The Tea Party-Illuminations: The Tea Party Collection (2000)

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Released 25-Oct-2001

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Details At A Glance

General Extras
Category Music Menu Animation & Audio
Audio Commentary
Discography
Biographies-Cast
Gallery-Photo
Audio-Only Track
Featurette-Behind The Scenes
Rating Rated PG
Year Of Production 2000
Running Time 60:40 (Case: 59)
RSDL / Flipper Dual Layered Cast & Crew
Start Up Menu
Region Coding 1,2,3,4,5,6 Directed By None Given
Studio
Distributor

Warner Vision
Starring Jeff Burrows
Stuart Chatwood
Jeff Martin
Case Amaray-Transparent
RPI $39.95 Music The Tea Party


Video Audio
Pan & Scan/Full Frame Full Frame English Dolby Digital 2.0 (192Kb/s)
English Dolby Digital 5.1 (448Kb/s)
English dts 5.1 (1536Kb/s)
English Audio Commentary Dolby Digital 2.0 (192Kb/s)
Widescreen Aspect Ratio None
16x9 Enhancement No
Video Format 576i (PAL)
Original Aspect Ratio 1.33:1 Miscellaneous
Jacket Pictures No
Subtitles English Song Lyrics Smoking No
Annoying Product Placement No
Action In or After Credits No

NOTE: The Profanity Filter is ON. Turn it off here.

Plot Synopsis

    The Tea Party have helped shaped the last decade of rock music with a very strong fan base in Australia, with many similarities to the Doors in their early years and shades of U2 in their later years. The Tea Party have managed to mould their own niche in the world of alternative rock, best described as an unusual blend of Indian, Eastern, and Exotic influences combined with their evolution from blues-rock to eastern-rock to industrial-acoustic with a little electronica thrown in for good measure.

    Formed in 1990, it wasn't until 1993 that the band signed with EMI Canada as they required full control over their productions. In 1993, "The River" and "Save Me" were made very popular by JJJ and other alternative rock stations in Australia. It was this popularity that saw the first international tour land on Australian shores with great success. This success paved the way for future albums and also was shown in the band's renowned history of over 700 live performances.

    The Tea Party have a lot to say in their songs. These messages and themes are very well-presented on this DVD. I have not had a lot of experience with their music before this review but I must say that the music is truly excellent and well worth the price of this DVD or an album. I was very impressed with the depth of talent, discovering that they have used 31 different instruments, both classic and exotic, in their 10 year history.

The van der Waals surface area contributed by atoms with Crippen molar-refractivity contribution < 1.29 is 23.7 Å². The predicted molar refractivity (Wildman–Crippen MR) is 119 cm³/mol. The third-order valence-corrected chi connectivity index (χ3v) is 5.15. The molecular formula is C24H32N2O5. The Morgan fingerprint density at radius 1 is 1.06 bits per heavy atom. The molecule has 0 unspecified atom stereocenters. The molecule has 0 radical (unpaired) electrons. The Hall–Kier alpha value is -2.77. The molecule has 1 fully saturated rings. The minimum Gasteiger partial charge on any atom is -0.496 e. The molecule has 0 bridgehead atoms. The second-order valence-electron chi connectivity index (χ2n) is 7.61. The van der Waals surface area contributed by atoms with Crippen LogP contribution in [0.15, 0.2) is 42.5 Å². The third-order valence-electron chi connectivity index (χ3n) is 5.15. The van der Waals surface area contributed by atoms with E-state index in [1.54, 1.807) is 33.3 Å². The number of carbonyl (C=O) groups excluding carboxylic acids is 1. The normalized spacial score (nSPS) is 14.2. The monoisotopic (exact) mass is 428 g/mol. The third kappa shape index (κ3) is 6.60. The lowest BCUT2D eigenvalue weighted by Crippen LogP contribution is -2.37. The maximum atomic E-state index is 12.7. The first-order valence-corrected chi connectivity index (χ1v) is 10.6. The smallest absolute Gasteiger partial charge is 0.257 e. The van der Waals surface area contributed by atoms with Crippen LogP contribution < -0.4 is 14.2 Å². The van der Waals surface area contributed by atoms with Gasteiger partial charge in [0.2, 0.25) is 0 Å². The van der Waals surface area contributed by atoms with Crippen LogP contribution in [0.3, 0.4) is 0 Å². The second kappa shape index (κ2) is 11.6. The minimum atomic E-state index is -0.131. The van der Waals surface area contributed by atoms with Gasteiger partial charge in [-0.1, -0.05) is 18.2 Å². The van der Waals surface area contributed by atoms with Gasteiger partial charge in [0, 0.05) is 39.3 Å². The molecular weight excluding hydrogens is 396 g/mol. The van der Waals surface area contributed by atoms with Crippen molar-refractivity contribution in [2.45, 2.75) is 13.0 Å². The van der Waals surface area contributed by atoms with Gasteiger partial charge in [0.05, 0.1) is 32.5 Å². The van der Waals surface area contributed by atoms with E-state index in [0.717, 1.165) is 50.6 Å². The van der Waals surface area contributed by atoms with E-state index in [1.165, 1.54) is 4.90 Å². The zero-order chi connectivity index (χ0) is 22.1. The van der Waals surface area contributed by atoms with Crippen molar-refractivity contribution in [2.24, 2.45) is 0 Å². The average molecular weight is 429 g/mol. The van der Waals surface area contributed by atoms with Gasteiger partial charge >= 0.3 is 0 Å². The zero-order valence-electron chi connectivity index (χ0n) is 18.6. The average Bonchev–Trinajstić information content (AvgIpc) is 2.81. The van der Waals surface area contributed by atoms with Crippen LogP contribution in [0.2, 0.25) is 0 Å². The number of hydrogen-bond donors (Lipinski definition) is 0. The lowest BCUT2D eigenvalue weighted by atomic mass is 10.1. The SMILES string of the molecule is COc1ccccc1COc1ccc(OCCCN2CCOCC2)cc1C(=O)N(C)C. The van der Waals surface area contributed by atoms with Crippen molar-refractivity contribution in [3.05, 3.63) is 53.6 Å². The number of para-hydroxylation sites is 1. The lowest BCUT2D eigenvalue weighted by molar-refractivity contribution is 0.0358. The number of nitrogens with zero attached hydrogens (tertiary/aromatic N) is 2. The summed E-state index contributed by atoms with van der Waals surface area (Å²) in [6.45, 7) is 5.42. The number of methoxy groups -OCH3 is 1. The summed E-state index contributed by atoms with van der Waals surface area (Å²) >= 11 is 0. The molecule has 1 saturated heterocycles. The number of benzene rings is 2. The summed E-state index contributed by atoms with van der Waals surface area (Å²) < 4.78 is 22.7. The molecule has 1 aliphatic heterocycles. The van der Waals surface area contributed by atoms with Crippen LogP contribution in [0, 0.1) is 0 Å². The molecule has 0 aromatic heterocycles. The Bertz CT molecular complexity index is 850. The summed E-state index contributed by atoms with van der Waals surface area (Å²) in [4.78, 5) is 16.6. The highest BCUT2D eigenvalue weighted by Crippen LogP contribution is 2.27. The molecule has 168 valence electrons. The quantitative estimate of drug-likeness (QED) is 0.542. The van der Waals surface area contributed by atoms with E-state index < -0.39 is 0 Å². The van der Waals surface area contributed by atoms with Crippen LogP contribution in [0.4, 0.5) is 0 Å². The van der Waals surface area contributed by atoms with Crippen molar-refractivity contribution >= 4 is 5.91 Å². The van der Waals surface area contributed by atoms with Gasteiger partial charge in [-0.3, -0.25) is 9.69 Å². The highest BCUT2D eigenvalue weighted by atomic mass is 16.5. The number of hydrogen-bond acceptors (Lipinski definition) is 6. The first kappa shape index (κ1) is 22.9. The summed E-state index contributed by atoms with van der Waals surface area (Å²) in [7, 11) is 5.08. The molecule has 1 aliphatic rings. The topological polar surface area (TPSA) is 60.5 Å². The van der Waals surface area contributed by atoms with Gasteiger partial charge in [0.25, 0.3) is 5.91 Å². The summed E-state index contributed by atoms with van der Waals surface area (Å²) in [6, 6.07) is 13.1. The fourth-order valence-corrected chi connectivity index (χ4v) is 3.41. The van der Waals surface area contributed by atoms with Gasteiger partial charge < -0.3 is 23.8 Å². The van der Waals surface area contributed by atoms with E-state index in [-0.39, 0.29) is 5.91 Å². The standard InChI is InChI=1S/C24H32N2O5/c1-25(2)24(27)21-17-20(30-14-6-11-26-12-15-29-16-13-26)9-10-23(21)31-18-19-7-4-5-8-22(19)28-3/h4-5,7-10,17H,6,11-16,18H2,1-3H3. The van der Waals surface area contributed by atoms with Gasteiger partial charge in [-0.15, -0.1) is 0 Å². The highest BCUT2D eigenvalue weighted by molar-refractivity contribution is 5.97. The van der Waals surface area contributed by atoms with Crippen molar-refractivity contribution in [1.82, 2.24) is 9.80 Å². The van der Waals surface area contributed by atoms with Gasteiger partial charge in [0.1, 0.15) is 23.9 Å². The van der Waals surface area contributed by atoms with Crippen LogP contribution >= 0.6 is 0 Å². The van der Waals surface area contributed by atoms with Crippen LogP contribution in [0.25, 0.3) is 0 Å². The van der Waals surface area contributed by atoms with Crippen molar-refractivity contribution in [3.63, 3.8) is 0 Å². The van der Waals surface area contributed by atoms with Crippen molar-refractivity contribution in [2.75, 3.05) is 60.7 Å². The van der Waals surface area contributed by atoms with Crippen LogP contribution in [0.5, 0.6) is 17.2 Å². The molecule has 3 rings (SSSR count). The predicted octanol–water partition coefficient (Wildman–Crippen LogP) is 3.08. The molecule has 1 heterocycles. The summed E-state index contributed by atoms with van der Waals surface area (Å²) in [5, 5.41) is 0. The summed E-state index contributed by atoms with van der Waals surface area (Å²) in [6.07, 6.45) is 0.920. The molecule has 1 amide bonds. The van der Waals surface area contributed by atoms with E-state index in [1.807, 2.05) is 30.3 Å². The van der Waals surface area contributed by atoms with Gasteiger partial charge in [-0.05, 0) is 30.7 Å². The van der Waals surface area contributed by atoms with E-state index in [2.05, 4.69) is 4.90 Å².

This music DVD is presented as a collection of their most successful songs from all six albums. The tracks are presented as music videos, made at the time of releasing the songs. The music is excellent and the DVD is very good. Heartily recommended.

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Track Listing

1. The River
2. Save Me
3. Certain Slant of Light
4. Fire In The Head
5. The Bazaar
6. Shadows on the Mountainside
7. Sister Awake
8. Temptation
9. Babylon
10. Release
11. Psychopomp
12. Heaven Coming Down
13. The Messenger
14. Walking Wounded

Transfer Quality

Video

    In general, the video transfer for this DVD is good. The quality improves dramatically the further into the collection that you go. This is indicative of problems with the source material. Being music videos, artistic license is often used to strange effect in filming. Grain is the only stand-out problem with this transfer.

    The video is presented in 1.33:1, being the original aspect ratio. One track is recorded in 1.78:1 non-enhanced, presumably for DTV.

    The quality of the tracks improve dramatically as the age of the video decreases. Grain is very noticeable in the first few tracks, recorded in 1993/94, but diminishes steadily in the remaining tracks. Sharpness is hindered by the grain as well as the production techniques used for the music videos, which generally tend to move in and out of focus frequently. The transfer is more than adequate as the DVD is about the music - the visuals are merely ancillary.

    Colour is well-rendered throughout, particularly well-saturated on "The Bazaar" where the colours are used to heighten the effect of the music video.

    MPEG artefacts were not obvious and there were limited film artefacts, besides those introduced purposefully into the film as is often the case in music videos.

    The lyric subtitles are accurate and often useful to aid in understanding what is being sung. English is the only option unfortunately.

    The disc is dual-layered. There is a pause between each track which made my amp have to constantly redetect the audio format. This was not disruptive, merely interesting.